Adjunct Law Prof Blog

Editor: Mitchell H. Rubinstein
New York Law School

Sunday, January 5, 2014

Attorney Labor Unions


A few years ago I wrote a short article about attorney labor unions.  Download Attorney Labor Unions

The point of that article is that attorneys are employees like anyone else. The rules are not any different simply because lawyers are involved. 

There is a battle going on in Ohio whether Assistant Directors of Law for the Civil Division in the City of Cleveland are eligible for unionization. The issue boils down to whether or not these attorneys are public employees as that term is defined in the Ohio statute. 

The City won round one in that the Ohio State Employment Relations Board held that the attorneys were not public employees because they act in a fiduciary capacity to public officals. A copy of the decision can be found by clicking  Download SERB's Order Dismissing Req. Recognition The decision is a bit disappointing in that the Board merely rubber stamped the ALJ decision. One would think that on an issue so important that the Board would have at least offerred an opinion. Although I do not practice in Ohio, I would imagine that this is significant in that a court may not pay as much deference to a decision of an ALJ.

An appeal has, in fact,  been filed in court. I would be interested in knowing if any readers are in attorney labor unions. If you are, leave a comment on this blog with a name of the union. You do not need to leave your name if you do not want too.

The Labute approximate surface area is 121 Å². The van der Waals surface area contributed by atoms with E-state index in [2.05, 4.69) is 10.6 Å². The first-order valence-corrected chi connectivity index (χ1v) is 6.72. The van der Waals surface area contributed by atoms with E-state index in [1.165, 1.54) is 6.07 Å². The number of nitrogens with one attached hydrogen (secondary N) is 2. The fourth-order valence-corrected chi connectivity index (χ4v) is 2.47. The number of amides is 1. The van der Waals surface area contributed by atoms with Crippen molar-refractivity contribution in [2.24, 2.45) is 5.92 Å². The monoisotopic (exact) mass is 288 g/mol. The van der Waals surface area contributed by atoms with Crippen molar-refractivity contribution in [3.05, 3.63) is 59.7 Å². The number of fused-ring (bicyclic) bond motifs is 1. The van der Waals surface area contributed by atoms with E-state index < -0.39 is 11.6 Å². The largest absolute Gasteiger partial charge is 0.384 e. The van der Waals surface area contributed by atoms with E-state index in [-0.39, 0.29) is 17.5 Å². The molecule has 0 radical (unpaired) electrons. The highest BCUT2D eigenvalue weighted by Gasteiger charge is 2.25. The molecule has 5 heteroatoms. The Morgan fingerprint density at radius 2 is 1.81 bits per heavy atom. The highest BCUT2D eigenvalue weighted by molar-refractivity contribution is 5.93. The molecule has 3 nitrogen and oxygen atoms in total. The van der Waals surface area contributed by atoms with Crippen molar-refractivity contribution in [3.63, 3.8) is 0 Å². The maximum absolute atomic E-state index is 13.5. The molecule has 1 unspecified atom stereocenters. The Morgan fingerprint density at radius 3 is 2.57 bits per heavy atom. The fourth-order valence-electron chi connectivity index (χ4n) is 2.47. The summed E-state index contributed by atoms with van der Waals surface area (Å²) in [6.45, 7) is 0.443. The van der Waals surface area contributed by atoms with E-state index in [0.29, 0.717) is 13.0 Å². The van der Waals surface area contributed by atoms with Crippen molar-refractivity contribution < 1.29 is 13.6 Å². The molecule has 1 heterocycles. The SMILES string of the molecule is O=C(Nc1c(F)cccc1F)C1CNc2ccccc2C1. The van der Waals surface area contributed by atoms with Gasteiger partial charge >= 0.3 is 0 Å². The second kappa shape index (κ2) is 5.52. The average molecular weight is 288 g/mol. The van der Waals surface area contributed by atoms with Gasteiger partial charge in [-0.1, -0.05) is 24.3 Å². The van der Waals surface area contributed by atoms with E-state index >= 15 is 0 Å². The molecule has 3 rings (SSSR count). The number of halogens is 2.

We will be following this important case.

Mitchell H. Rubinstein

Public Sector Labor Law, Unions | Permalink


Interesting! Please do keep us posted on this.

Posted by: Joseph Slater | Jan 9, 2014 6:58:03 AM

Attorneys would be just as well-served by collective bargaining as any other class of worker [assembly line workers, teachers, nurses, professional athletes (it may not seem like it, but billionaire owners have been really clamping down on athletes' salaries), entertainers].

As long as there are partners (management) or general counsel who give orders, determine compensation, and set working conditions, attorneys would benefit from a collective bargaining representative. However, I'm not holding my breath.

Posted by: Sujan Vasavada | Feb 14, 2014 1:06:57 PM

As Mitch knows, most of the public sector union staff attorneys in NY are unionized. I am a longstanding member of United Steel Workers Local 9265, a wall-to-wall local representing all non-supervisory/executive staff of the Public Employees Federation in Albany. On balance, having a strong local and international has helped the attorney immensely, and being in a mixed unit has not hurt in any meaningful way.

Posted by: Steve Klein | Feb 21, 2014 9:02:52 AM

Post a comment